Some drug products or operations may warrant more frequent product reviews. Some larger firms perform them quarterly, depending on the amount of drug product being produced or if there are existing known issues with a specific drug. You should be performing these reviews at least annually, and have a documented process irrespective of the frequency.

Drug product reviews are not just a requirement of the FDA, other international regulators require them as well. If you need assistance with implementing an ADPR process, EMMA International has a team of experts ready to help! Contact us at 248-987-4497 or email info@emmainternational.com to learn more!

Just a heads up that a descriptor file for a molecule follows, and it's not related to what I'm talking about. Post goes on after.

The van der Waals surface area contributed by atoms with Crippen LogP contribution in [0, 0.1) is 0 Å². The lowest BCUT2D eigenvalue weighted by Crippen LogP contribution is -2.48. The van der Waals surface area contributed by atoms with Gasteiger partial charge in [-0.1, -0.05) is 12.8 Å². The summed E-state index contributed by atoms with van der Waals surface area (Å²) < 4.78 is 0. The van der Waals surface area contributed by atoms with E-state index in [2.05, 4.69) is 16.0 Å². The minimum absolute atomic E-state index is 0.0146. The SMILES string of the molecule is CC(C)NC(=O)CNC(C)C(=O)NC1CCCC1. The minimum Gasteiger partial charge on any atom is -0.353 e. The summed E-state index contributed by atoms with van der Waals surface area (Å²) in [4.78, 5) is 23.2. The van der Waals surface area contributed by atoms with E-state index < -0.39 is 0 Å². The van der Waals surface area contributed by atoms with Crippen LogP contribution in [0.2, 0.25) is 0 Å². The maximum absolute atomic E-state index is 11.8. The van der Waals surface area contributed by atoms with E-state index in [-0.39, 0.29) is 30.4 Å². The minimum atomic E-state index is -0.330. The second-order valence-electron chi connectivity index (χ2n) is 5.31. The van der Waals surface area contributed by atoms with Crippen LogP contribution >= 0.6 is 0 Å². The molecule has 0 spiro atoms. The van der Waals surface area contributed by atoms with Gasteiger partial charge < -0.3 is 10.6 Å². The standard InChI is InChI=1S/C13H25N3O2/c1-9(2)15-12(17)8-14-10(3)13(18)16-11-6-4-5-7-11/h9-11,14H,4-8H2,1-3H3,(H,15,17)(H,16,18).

1FDA (June 2018) FDA’s Adverse Event Reporting System (FAERS), retrieved on June 27, 2022, from https://www.fda.gov/drugs/surveillance/questions-an[1] FDA (Aug 2018) Guidance for Industry, Q7A GMP Guidance for Active Pharmaceutical Ingredients retrieved from: https://www.fda.gov/regulatory-information/search-fda-guidance-documents/guidance-industry-q7a-good-manufacturing-practice-guidance-active-pharmaceutical-ingredientsd-answers-fdas-adverse-event-reporting-system-faers 

Madison Wheeler

Madison Wheeler